Complete Bible on cassette

Let's talk about the drill first, then I'll share some thoughts and observations.  They wouldn't let people take pictures inside, for some reason.

Basically, you're in a large warehouse-like room that's filled with large blue bins on wheels.  There's a yellow line taped on the floor around every bin.  There are separate bins for clothes, shoes, books, luggage, and everything else.  A few bits of furniture line the walls.  Groups of people are rummaging through the bins and tossing stuff into their carts.

Vintage Briefcase
Every so often, someone comes out of the back and starts wheeling a few of the bins away.  After a while, the bins return, filled with new items.  Everyone lines up, careful to stay on the outside of the yellow lines, and waits for the okay to dig in.  While they wait, they crane and stretch to try and see what might be in the bins.  Touching anything is forbidden.  Getting too close is forbidden.  Staff people stand by the bins and play hall monitor to this group of adult kindergartners, making them back up and keep their toes outside the lines.  The adult pre-schoolers, in the meantime, are literally (and I am using that word correctly here) bouncing up and down in anticipation.  It's truly a sight to see.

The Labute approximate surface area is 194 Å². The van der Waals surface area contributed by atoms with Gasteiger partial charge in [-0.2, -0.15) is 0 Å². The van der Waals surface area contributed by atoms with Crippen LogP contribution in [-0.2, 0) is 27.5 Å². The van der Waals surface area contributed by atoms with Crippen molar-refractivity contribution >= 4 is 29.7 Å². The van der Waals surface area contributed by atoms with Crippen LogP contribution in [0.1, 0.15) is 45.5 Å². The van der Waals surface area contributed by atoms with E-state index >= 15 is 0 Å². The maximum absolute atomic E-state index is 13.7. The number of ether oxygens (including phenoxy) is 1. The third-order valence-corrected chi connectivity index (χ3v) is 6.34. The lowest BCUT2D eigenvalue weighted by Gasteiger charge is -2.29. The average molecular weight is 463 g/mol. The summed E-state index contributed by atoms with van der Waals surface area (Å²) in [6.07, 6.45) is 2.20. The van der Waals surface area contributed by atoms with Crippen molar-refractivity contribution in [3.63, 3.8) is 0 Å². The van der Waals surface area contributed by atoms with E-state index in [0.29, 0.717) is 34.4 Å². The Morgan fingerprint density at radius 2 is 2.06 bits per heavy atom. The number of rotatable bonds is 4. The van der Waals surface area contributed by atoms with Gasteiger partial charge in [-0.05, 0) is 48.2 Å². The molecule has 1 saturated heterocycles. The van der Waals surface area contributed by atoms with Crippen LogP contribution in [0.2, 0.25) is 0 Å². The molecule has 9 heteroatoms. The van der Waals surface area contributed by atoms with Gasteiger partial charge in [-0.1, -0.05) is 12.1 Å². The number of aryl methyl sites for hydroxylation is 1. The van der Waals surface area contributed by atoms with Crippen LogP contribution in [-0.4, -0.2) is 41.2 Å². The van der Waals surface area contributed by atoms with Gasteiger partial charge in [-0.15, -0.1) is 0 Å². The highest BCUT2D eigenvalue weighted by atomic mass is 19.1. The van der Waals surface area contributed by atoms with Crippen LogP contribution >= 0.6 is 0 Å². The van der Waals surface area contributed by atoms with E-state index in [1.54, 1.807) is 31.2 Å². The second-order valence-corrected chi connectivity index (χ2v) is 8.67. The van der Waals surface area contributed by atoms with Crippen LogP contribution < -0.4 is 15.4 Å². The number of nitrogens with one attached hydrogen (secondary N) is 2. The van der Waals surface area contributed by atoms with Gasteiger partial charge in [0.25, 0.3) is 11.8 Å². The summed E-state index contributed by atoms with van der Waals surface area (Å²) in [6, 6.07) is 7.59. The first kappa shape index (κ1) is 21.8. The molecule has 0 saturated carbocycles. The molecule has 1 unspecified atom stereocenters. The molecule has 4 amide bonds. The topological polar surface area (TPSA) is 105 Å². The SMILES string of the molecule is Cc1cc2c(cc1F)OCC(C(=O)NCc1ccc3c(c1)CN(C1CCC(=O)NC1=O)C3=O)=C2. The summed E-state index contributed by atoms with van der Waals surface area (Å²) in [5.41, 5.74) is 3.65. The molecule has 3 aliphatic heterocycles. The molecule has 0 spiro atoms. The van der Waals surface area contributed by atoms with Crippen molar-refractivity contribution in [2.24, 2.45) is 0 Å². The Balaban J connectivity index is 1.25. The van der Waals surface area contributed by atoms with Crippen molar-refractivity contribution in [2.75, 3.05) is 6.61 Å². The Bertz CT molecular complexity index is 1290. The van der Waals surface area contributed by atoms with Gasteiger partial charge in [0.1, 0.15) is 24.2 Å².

Big Raggedy Ann!
Once the staff are satisfied that everyone is suitably outside the lines, they give the okay and everyone dives in!  Then it's all stretching and reaching and elbows and, in a couple of cases who really needed larger pants, butt-cracks all over the place as everyone tries to out-dig and out-grab everyone else.  Eventually, they start fading away, hopefully with a few more items in their carts.

When you are satisfied that you have enough, you head to the check out.  If you have a few items, then you put them on a scale on the counter. If you have a cartload, you wheel it on a large scale set in the floor.  I got quite a kick out of that, let me tell you!  I made two trips through, filling up a cart each time.  I'll talk about my strategies in a minute, but first some overall reflections.